At the plate, of course, was Molina – who once again fell behind quickly, 0-2.  When Molina initially hit the next pitch, it looked like Iglesias had induced the double-play that would gut the rally.  But as the ball hopped over the mound, Iglesias leapt to glove it.  He succeeded only in batting the ball away from the shortstop and toward third.  The Reds had no play anywhere.  The bases were still loaded, still no one out, the lead now trimmed to 4-3.

At this point, it must have been apparent to all parties how this one would end.  A balk brought home the tying run, and one out later Kolten Wong greeted Nate Jones with a drive into the gap in right-center to end the nip-and-tuck affair in the Cardinal’s favor.

As is often the case in one-run games, the heroes at the end of the game were not necessarily the ones who were having the best game early on.  Wainwright was on the ropes early before he settled in to become the pitching hero of the game.  Seth Elledge saw four of the six batters he faced reached base – three of them on walks.  But he made the pitch he needed to make to get out of the ninth and was awarded his first major league win.  Prior to his game-winning hit, Kolten Wong had been 0-for-4 with 3 strikeouts.

In his eight-year career in St Louis, Wong has now delivered 12 game-winning hits and 15 late, game-changing hits in one-run games. (For the record, Albert Pujols has delivered the most Cardinal game-winning hits in one-run games this century with 42 and is tied with Molina for most late, game-changing hits in one-run games with 37.)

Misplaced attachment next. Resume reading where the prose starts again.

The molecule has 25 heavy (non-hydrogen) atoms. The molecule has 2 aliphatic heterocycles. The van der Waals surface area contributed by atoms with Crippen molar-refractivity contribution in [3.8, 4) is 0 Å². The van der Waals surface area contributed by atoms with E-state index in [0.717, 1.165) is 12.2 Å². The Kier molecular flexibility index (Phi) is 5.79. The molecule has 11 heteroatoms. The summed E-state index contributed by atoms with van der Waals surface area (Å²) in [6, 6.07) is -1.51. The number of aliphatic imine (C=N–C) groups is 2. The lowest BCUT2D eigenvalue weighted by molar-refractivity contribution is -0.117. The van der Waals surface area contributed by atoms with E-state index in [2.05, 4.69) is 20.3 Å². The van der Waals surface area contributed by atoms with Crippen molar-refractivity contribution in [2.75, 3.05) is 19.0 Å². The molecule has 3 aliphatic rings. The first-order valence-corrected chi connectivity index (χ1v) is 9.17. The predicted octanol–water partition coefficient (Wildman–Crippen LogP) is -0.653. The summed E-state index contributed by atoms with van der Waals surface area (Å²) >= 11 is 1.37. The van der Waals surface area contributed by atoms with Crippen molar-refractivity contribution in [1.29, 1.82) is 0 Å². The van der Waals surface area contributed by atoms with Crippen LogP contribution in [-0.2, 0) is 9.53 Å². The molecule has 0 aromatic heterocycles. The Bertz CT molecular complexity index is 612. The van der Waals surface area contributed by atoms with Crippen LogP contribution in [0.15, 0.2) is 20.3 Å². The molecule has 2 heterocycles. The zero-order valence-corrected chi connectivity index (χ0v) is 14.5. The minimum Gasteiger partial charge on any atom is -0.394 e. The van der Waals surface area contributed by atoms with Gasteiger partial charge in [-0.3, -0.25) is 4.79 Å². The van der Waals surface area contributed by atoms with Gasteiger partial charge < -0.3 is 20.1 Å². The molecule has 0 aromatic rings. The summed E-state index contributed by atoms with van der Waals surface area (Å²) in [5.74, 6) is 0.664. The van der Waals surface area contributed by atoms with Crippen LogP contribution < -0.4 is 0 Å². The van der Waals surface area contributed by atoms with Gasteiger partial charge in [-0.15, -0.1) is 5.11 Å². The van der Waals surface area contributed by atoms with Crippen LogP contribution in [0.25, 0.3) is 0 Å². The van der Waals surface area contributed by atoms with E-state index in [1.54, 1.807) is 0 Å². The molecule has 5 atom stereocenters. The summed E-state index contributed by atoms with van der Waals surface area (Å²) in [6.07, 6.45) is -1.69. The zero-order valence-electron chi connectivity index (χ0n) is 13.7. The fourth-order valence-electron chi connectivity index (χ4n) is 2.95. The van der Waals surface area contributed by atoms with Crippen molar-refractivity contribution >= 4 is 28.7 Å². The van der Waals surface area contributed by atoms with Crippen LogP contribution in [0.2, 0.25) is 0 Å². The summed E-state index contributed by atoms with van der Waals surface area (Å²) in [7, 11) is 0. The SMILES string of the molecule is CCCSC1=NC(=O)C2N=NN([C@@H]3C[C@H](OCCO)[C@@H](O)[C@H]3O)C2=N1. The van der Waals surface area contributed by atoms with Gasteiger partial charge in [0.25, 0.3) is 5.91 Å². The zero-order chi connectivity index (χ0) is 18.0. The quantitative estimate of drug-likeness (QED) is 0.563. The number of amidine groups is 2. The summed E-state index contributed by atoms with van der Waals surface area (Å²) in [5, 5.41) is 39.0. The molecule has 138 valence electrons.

St Louis is now 2-1 this season in one-run games.  They were 25-22 during the regular season last year, and won both one-run games in the Division Series against Atlanta.  During the century, they are 481-467 (counting playoffs) in these contests.

It is hardly surprising that the comeback came at the expense of the Reds.  Almost every season, it seems that St Louis fashions some kind of highlight-reel comeback against Cincinnati.  This was the 161st time this century that St Louis has come from at least three runs behind to win.  Twenty-seven of those have come at the expense of the Reds – including the Cards two biggest comebacks this century.  On May 12, 2002 they came from 8 runs down to win 10-8.  Just last year (on July 19) they turned a 7-run deficit into a 12-11 win.  They have won 62 games this century when trailing after 8 innings.  Seven of those have come at Cincinnati’s expense – including this game in May of 2005 when the Cards won 10-9 after trailing by six runs headed into the ninth.

If the comeback last night seemed eerily familiar, that might be the reason.


Cincinnati’s two-run first marked the eighth time in the last 11 games that St Louis has allowed the first run of the game.

My Designated Hitter Rant

As the DH seems to be a real threat in the near future – and many expect it to be universal and permanent by 2022 if not sooner – I am going to include the link to my DH rant at the bottom of all my baseball posts this year (and next, probably).  If you have already read it, you should know that I added a section on July 30 after the Cards first five games with the DH.  Here is the link.  If this idiocy is to become law, I want to do everything I can to make sure as many people as possible understand why this is wrong.